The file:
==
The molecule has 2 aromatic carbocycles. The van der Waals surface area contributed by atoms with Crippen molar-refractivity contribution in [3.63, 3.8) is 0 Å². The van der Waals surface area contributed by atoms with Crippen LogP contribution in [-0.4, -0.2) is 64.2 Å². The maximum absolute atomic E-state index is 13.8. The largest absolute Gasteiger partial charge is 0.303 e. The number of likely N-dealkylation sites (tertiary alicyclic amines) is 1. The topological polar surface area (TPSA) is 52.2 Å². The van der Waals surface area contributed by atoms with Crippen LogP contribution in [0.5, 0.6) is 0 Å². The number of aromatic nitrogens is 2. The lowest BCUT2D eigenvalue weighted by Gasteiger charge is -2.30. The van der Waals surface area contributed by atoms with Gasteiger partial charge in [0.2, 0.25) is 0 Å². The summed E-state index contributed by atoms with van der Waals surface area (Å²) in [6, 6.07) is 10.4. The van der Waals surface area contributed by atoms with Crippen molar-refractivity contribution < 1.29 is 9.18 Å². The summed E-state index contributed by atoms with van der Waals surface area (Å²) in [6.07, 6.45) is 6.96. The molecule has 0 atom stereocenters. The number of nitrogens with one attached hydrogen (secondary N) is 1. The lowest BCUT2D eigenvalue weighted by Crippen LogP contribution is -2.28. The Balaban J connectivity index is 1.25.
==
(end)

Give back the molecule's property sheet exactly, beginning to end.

The molecule has 2 aromatic carbocycles. The van der Waals surface area contributed by atoms with Crippen molar-refractivity contribution in [3.63, 3.8) is 0 Å². The van der Waals surface area contributed by atoms with Crippen LogP contribution in [-0.4, -0.2) is 64.2 Å². The maximum absolute atomic E-state index is 13.8. The largest absolute Gasteiger partial charge is 0.303 e. The number of likely N-dealkylation sites (tertiary alicyclic amines) is 1. The topological polar surface area (TPSA) is 52.2 Å². The van der Waals surface area contributed by atoms with Crippen LogP contribution in [0.5, 0.6) is 0 Å². The number of aromatic nitrogens is 2. The lowest BCUT2D eigenvalue weighted by Gasteiger charge is -2.30. The van der Waals surface area contributed by atoms with Gasteiger partial charge in [0.2, 0.25) is 0 Å². The summed E-state index contributed by atoms with van der Waals surface area (Å²) in [6, 6.07) is 10.4. The van der Waals surface area contributed by atoms with Crippen molar-refractivity contribution < 1.29 is 9.18 Å². The summed E-state index contributed by atoms with van der Waals surface area (Å²) in [6.07, 6.45) is 6.96. The molecule has 0 atom stereocenters. The number of nitrogens with one attached hydrogen (secondary N) is 1. The lowest BCUT2D eigenvalue weighted by Crippen LogP contribution is -2.28. The Balaban J connectivity index is 1.25.